Scientists have found a potentially faster way to evaluate vaccines that might combat sea lice.

New way to evaluate sea lice vaccine prototypes is proposed

In vitro approach in Atlantic salmon cell lines could be the basis for the development of parasite solution


For some years now, scientists from the University of Concepción and the Incar Centre in Chile have been studying different molecules as candidates for vaccines against Caligus sea lice. However, this task is not without its challenges and limitations, reports Fish Farming Expert’s Chilean sister site,

As the evaluation of these prototypes in the field is complex, the researchers carried out a study with the aim of evaluating whether the use of cell lines could accelerate the production process of recombinant vaccines and simplify the study of their impact on the transcriptional immune response.

To do this, they evaluated the transcriptomic response of SHK-1 cells and fish vaccinated with the possible vaccine candidate antigen, cathepsin.

24.15% match

The protein was cloned and expressed recombinantly in Escherichia coli, and then SHK-1 cell lines were stimulated with 100 ng/mL of the recombinant antigen for 24 hours. In parallel, Atlantic salmon were vaccinated with 30 ug/ml of the same protein and anterior kidney samples were collected 30 days after immunisation.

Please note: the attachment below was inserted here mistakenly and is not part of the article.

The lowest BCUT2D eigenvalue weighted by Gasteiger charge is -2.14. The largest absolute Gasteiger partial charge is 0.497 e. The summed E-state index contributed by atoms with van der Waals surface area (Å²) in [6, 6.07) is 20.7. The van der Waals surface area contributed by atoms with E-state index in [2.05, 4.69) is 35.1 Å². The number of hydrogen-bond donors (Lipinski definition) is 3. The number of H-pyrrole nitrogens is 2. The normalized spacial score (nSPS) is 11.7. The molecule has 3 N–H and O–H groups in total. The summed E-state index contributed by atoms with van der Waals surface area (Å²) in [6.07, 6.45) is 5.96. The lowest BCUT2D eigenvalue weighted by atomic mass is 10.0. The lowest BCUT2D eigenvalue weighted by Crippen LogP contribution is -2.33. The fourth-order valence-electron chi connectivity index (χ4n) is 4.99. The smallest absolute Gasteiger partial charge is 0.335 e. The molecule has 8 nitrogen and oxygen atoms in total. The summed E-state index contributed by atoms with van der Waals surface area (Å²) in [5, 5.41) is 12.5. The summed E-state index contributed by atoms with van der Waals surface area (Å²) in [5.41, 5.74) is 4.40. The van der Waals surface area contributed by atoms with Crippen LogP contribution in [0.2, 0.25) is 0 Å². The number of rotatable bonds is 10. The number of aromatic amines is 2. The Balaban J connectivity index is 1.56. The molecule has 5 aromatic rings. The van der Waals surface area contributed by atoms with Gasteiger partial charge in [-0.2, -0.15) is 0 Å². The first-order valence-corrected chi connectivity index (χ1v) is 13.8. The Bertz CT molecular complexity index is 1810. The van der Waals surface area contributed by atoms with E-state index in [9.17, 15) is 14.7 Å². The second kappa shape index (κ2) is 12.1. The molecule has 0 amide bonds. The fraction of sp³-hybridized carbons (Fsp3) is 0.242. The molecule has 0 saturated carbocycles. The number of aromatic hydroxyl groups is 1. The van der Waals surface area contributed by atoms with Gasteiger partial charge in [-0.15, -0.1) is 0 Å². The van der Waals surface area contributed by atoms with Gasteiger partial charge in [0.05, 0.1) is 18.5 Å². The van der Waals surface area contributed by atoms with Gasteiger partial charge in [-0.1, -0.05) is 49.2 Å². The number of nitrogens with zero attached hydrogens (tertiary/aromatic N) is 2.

As a result, the experts found differences between the transcriptomic profiles of the SHK-1 cells and the kidney samples, but with 24.15% identity between the differentially expressed genes.

However, the gene expression of long non-coding RNAs (lncRNAs) was different between the groups evaluated.

Highly correlated

“The top 50 up- and down-regulated lncRNAs were highly correlated with genes involved in the immune response, iron homeostasis, proinflammatory cytokines, and apoptosis,” the study authors noted.

Also, both tissues shared highly enriched pathways related to the immune system and signal transduction.

With these results, the experts concluded that it is indeed possible to use this approach in vitro (in the laboratory) to evaluate candidate antigens for the development of vaccines against sea lice.

“The current study demonstrates that it is possible to use cell line culture for initial antigen detection to develop sea lice vaccines, reducing the time consumption associated with antigen selection. However, in the next step, an in vivo (in the animal) trial is required to validate the candidate vaccines and determine their efficacy in reducing sea lice,” the scientists explained.

Read the full study titled “Comparative Transcriptomics in Atlantic Salmon Head Kidney and SHK-1 Cell Line Exposed to the Sea Louse Cr-Cathepsin”, here.